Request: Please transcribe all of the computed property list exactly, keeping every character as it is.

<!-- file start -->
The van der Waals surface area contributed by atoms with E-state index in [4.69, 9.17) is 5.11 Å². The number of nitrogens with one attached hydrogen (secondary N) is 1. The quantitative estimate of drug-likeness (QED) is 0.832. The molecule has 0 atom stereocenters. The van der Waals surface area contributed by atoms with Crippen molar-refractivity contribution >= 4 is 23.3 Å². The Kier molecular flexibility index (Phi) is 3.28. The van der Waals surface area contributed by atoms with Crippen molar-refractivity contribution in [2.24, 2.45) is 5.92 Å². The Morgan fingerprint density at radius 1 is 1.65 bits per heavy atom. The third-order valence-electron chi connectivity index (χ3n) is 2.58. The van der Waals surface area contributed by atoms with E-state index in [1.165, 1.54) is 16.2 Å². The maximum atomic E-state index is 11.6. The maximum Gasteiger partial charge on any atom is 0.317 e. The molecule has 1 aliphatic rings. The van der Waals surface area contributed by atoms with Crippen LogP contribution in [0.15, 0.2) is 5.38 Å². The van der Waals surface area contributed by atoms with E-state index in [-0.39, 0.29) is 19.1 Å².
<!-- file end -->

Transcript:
The van der Waals surface area contributed by atoms with E-state index in [4.69, 9.17) is 5.11 Å². The number of nitrogens with one attached hydrogen (secondary N) is 1. The quantitative estimate of drug-likeness (QED) is 0.832. The molecule has 0 atom stereocenters. The van der Waals surface area contributed by atoms with Crippen molar-refractivity contribution >= 4 is 23.3 Å². The Kier molecular flexibility index (Phi) is 3.28. The van der Waals surface area contributed by atoms with Crippen molar-refractivity contribution in [2.24, 2.45) is 5.92 Å². The Morgan fingerprint density at radius 1 is 1.65 bits per heavy atom. The third-order valence-electron chi connectivity index (χ3n) is 2.58. The van der Waals surface area contributed by atoms with E-state index in [1.165, 1.54) is 16.2 Å². The maximum atomic E-state index is 11.6. The maximum Gasteiger partial charge on any atom is 0.317 e. The molecule has 1 aliphatic rings. The van der Waals surface area contributed by atoms with Crippen LogP contribution in [0.15, 0.2) is 5.38 Å². The van der Waals surface area contributed by atoms with E-state index in [-0.39, 0.29) is 19.1 Å².